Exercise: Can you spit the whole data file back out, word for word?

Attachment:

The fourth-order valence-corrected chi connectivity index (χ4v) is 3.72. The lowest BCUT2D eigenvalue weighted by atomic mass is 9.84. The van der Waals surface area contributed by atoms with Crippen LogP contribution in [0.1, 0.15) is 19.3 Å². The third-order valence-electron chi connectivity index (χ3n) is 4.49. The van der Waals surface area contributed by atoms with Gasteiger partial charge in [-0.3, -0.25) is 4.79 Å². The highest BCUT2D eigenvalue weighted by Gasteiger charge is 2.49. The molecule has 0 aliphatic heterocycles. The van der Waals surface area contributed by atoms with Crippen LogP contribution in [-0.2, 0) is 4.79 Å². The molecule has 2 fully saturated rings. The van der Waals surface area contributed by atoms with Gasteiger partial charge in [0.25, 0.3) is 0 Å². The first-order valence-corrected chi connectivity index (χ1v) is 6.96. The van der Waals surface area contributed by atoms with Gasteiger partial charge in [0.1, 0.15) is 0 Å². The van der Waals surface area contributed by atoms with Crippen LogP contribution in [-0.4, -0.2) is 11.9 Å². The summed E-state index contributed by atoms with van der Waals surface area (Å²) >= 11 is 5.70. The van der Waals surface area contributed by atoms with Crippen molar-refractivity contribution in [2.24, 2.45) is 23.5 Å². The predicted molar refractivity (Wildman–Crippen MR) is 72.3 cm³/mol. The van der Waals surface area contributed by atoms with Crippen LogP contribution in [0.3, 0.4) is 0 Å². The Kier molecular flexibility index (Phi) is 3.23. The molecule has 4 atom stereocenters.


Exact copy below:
The fourth-order valence-corrected chi connectivity index (χ4v) is 3.72. The lowest BCUT2D eigenvalue weighted by atomic mass is 9.84. The van der Waals surface area contributed by atoms with Crippen LogP contribution in [0.1, 0.15) is 19.3 Å². The third-order valence-electron chi connectivity index (χ3n) is 4.49. The van der Waals surface area contributed by atoms with Gasteiger partial charge in [-0.3, -0.25) is 4.79 Å². The highest BCUT2D eigenvalue weighted by Gasteiger charge is 2.49. The molecule has 0 aliphatic heterocycles. The van der Waals surface area contributed by atoms with Crippen LogP contribution in [-0.2, 0) is 4.79 Å². The molecule has 2 fully saturated rings. The van der Waals surface area contributed by atoms with Gasteiger partial charge in [0.25, 0.3) is 0 Å². The first-order valence-corrected chi connectivity index (χ1v) is 6.96. The van der Waals surface area contributed by atoms with Gasteiger partial charge in [0.1, 0.15) is 0 Å². The van der Waals surface area contributed by atoms with Crippen LogP contribution in [-0.4, -0.2) is 11.9 Å². The summed E-state index contributed by atoms with van der Waals surface area (Å²) >= 11 is 5.70. The van der Waals surface area contributed by atoms with Crippen molar-refractivity contribution in [2.24, 2.45) is 23.5 Å². The predicted molar refractivity (Wildman–Crippen MR) is 72.3 cm³/mol. The van der Waals surface area contributed by atoms with Crippen LogP contribution in [0.3, 0.4) is 0 Å². The Kier molecular flexibility index (Phi) is 3.23. The molecule has 4 atom stereocenters.